[7. Sleeping Inside Snot Bubbles] Some species of parrotfish have kind of a gross sleeping habit: When they settle down for the night, they blow a big snot bubble using special glands near their gills and cuddle up inside. It takes a long time and a lot of energy to make these mucus sleeping bags, so they must be important for the parrot fish — but why? Researchers used to think that the bubbles prevented silt from settling on the fish during sleep, or helped keep them hidden or warned them of approaching predators But there wasn’t good evidence to support any of these hypotheses.

Finally a few years ago, some scientists found out that bullethead parrotfish protected by cocoons were less likely to be attacked by a nasty blood-sucking parasite called a gnathiid. See, during the daytime, parrotfish can seek out cleaner fish, like the Bluestreak cleaner wrasse, to take care of the gnathiid infestations. But at night, the wrasse aren’t around to help out. So it’s possible that these parasites are so damaging to parrotfish that they evolved these mucus bubbles to keep them out while they’re sleeping!

[8. Invertebrate REM Sleep] Octopuses may be a lot more like humans than we thought. Because they seem to experience REM sleep, just like us. Since they’re invertebrates and their physiology is so different from our own, researchers used to assume that octopuses didn’t really sleep in a technical sense. Many invertebrates have periods of wakefulness and rest, but their brains are so different from vertebrate brains that it’s difficult for scientists to figure out what, exactly, would be considered sleep for them.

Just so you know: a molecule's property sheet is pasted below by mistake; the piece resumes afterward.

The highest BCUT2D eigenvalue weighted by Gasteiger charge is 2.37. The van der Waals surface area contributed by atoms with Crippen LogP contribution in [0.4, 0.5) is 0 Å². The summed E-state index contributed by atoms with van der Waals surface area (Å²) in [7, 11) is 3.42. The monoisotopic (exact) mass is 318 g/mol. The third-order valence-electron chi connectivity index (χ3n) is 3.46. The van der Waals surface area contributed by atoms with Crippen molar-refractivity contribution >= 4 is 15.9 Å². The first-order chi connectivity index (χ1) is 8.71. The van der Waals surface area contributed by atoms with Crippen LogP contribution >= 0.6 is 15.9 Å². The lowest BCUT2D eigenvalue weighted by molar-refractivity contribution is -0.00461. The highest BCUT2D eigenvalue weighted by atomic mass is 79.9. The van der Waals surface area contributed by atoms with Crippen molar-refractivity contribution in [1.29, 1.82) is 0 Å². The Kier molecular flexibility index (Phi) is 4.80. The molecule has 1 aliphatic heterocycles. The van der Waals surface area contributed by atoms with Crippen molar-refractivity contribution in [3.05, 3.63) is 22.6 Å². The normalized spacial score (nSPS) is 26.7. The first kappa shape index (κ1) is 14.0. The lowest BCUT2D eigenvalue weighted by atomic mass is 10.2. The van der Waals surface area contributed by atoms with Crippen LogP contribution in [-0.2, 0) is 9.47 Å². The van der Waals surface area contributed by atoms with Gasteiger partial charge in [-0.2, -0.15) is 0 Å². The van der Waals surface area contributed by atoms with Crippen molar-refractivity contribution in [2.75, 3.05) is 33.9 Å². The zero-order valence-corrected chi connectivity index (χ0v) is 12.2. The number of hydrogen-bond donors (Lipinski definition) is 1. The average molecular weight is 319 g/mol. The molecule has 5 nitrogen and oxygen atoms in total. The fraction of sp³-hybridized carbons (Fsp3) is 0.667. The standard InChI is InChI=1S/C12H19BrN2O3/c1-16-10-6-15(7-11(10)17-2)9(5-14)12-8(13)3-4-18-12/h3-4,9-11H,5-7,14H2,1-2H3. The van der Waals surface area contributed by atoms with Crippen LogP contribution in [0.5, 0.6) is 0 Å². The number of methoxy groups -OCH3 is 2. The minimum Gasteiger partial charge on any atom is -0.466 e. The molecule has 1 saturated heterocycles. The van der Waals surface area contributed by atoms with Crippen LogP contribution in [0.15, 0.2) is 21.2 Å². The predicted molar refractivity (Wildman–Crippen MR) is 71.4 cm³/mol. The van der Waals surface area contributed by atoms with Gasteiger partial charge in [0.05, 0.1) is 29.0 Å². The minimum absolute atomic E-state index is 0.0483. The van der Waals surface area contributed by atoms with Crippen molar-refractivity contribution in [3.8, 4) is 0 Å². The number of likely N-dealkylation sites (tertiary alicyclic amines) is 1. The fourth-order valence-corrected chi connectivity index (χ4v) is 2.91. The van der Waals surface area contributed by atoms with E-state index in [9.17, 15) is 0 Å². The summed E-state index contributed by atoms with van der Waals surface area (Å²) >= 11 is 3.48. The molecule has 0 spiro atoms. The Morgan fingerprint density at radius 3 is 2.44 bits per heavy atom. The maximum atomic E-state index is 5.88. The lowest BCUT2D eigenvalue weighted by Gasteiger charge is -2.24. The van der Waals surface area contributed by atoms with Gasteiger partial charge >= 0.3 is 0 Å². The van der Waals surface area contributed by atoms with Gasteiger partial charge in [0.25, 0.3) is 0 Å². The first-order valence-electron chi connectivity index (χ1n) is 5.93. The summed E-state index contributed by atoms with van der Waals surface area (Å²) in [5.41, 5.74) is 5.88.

Then marine biologists noticed that cuttlefish would lie still with their skin a dull color for periods of 10-15 minutes, then would briefly twitch and flash different colors, then repeat the cycle. Further research showed that twitching and random color changing in octopuses was a sign that they’d entered into rapid eye movement, or REM, sleep. REM sleep is important for learning in mammals, and if some invertebrates do it too, it might be connected to their learning process, as well. It also might help explain why these invertebrates seem to be unusually intelligent. Like the other animals on this list, they’ve evolved get just the kind of shut-eye they need.